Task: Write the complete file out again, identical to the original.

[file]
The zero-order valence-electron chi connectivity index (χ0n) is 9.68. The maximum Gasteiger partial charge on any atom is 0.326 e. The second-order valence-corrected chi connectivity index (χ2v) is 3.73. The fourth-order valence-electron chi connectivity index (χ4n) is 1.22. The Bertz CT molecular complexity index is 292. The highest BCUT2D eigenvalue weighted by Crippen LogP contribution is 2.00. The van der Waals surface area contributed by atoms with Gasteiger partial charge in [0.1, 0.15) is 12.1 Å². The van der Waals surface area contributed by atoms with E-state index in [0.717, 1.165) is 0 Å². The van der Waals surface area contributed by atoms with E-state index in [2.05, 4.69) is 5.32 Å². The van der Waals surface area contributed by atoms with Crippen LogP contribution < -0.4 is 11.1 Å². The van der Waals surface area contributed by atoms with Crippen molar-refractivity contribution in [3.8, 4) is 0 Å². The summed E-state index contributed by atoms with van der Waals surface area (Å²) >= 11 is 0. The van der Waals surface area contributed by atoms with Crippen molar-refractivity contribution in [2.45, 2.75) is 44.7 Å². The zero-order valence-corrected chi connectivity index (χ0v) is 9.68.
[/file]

The zero-order valence-electron chi connectivity index (χ0n) is 9.68. The maximum Gasteiger partial charge on any atom is 0.326 e. The second-order valence-corrected chi connectivity index (χ2v) is 3.73. The fourth-order valence-electron chi connectivity index (χ4n) is 1.22. The Bertz CT molecular complexity index is 292. The highest BCUT2D eigenvalue weighted by Crippen LogP contribution is 2.00. The van der Waals surface area contributed by atoms with Gasteiger partial charge in [0.1, 0.15) is 12.1 Å². The van der Waals surface area contributed by atoms with E-state index in [0.717, 1.165) is 0 Å². The van der Waals surface area contributed by atoms with E-state index in [2.05, 4.69) is 5.32 Å². The van der Waals surface area contributed by atoms with Crippen LogP contribution < -0.4 is 11.1 Å². The van der Waals surface area contributed by atoms with Crippen molar-refractivity contribution in [3.8, 4) is 0 Å². The summed E-state index contributed by atoms with van der Waals surface area (Å²) >= 11 is 0. The van der Waals surface area contributed by atoms with Crippen molar-refractivity contribution in [2.45, 2.75) is 44.7 Å². The zero-order valence-corrected chi connectivity index (χ0v) is 9.68.